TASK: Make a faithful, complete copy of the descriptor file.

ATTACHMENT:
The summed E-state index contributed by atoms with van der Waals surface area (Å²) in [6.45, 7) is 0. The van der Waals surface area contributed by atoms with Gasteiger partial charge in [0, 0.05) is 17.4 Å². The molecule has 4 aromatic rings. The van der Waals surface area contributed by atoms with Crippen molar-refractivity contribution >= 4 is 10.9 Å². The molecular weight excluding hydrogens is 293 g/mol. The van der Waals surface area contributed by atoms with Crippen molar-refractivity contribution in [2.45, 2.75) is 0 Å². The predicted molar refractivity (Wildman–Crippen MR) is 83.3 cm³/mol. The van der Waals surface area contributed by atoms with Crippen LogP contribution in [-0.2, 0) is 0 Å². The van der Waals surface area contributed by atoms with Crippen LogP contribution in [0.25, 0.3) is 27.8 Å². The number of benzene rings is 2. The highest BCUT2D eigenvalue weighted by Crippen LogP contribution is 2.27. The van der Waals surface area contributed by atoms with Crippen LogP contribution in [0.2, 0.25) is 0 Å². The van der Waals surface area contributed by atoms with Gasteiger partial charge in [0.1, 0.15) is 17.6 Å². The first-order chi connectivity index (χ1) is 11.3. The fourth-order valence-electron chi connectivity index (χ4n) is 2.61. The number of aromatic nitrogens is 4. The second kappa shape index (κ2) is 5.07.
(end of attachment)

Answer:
The summed E-state index contributed by atoms with van der Waals surface area (Å²) in [6.45, 7) is 0. The van der Waals surface area contributed by atoms with Gasteiger partial charge in [0, 0.05) is 17.4 Å². The molecule has 4 aromatic rings. The van der Waals surface area contributed by atoms with Crippen molar-refractivity contribution >= 4 is 10.9 Å². The molecular weight excluding hydrogens is 293 g/mol. The van der Waals surface area contributed by atoms with Crippen molar-refractivity contribution in [2.45, 2.75) is 0 Å². The predicted molar refractivity (Wildman–Crippen MR) is 83.3 cm³/mol. The van der Waals surface area contributed by atoms with Crippen LogP contribution in [-0.2, 0) is 0 Å². The van der Waals surface area contributed by atoms with Crippen LogP contribution in [0.25, 0.3) is 27.8 Å². The number of benzene rings is 2. The highest BCUT2D eigenvalue weighted by Crippen LogP contribution is 2.27. The van der Waals surface area contributed by atoms with Crippen LogP contribution in [0.2, 0.25) is 0 Å². The van der Waals surface area contributed by atoms with Gasteiger partial charge in [0.1, 0.15) is 17.6 Å². The first-order chi connectivity index (χ1) is 11.3. The fourth-order valence-electron chi connectivity index (χ4n) is 2.61. The number of aromatic nitrogens is 4. The second kappa shape index (κ2) is 5.07.